Your institution is subscribed to Read Institutional Edition. Log in or Sign Up to read full text articles.


Clinical research criteria for the diagnosis of progressive supranuclear palsy (Steele-Richardson-Olszewski syndrome): report of the NINDS-SPSP international workshop

I Litvan, Y Agid, D Calne, G Campbell, B Dubois, R C Duvoisin, C G Goetz, L I Golbe, J Grafman, J H Growdon, M Hallett, J Jankovic, N P Quinn, E Tolosa, D S Zee
Neurology 1996, 47 (1): 1-9
To improve the specificity and sensitivity of the clinical diagnosis of progressive supranuclear palsy (PSP, Steele-Richardson-Olszewski syndrome), the National Institute of Neurological Disorders and Stroke (NINDS) and the Society for PSP, Inc. (SPSP) sponsored an international workshop to develop an accurate and universally accepted set of criteria for this disorder. The NINDS-SPSP criteria, which were formulated from an extensive review of the literature, comparison with other previously published sets of criteria, and the consensus of experts, were validated on a clinical data set from autopsy-confirmed cases of PSP. The criteria specify three degrees of diagnostic certainty: possible PSP, probable PSP, and definite PSP. Possible PSP requires the presence of a gradually progressive disorder with onset at age 40 or later, either vertical supranuclear gaze palsy or both slowing of vertical saccades and prominent postural instability with falls in the first year of onset, as well as no evidence of other diseases that could explain these features. Probable PSP requires vertical supranuclear gaze palsy, prominent postural instability, and falls in the first year of onset, as well as the other features of possible PSP. Definite PSP requires a history of probable or possible PSP and histopathologic evidence of typical PSP. Criteria that support the diagnosis of PSP, and that exclude diseases often confused with PSP, are presented. The criteria for probable PSP are highly specific, making them suitable for therapeutic, analytic epidemiologic, and biologic studies, but not very sensitive. The criteria for possible PSP are substantially sensitive, making them suitable for descriptive epidemiologic studies, but less specific. An appendix provides guidelines for diagnosing and monitoring clinical disability in PSP.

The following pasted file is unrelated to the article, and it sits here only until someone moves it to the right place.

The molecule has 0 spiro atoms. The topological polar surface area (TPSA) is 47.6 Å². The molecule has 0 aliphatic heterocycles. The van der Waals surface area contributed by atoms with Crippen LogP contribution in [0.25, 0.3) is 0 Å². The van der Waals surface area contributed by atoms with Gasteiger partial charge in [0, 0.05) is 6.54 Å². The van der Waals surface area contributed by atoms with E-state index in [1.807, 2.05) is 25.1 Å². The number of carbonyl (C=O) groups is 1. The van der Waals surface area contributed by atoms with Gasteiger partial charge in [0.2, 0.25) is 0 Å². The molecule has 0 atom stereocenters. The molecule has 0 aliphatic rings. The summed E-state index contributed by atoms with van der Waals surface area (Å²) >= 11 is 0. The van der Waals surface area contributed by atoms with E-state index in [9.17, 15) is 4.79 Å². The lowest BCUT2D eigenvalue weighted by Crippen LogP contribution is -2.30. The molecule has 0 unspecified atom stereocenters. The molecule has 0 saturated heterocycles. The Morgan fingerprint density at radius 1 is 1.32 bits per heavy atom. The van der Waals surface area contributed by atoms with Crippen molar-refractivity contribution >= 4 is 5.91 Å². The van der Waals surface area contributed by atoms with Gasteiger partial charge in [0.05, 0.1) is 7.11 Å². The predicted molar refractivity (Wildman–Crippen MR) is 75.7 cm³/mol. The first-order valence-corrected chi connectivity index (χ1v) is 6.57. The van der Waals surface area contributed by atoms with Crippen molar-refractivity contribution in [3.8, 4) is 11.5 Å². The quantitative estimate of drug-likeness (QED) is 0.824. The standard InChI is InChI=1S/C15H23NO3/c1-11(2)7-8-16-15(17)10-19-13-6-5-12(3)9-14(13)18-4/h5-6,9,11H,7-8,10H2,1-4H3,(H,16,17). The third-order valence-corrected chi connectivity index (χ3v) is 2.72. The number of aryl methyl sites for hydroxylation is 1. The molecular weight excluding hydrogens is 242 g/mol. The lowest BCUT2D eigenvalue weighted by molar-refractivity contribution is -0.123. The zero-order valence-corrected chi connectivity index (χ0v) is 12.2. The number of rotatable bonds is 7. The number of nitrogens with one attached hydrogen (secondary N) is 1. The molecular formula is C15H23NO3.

Full Text Links

Find Full Text Links for this Article


You are not logged in. Sign Up or Log In to join the discussion.

Related Papers

Remove bar
Read by QxMD icon Read

Save your favorite articles in one place with a free QxMD account.


Search Tips

Use Boolean operators: AND/OR

diabetic AND foot
diabetes OR diabetic

Exclude a word using the 'minus' sign

Virchow -triad

Use Parentheses

water AND (cup OR glass)

Add an asterisk (*) at end of a word to include word stems

Neuro* will search for Neurology, Neuroscientist, Neurological, and so on

Use quotes to search for an exact phrase

"primary prevention of cancer"
(heart or cardiac or cardio*) AND arrest -"American Heart Association"

We want to hear from doctors like you!

Take a second to answer a survey question.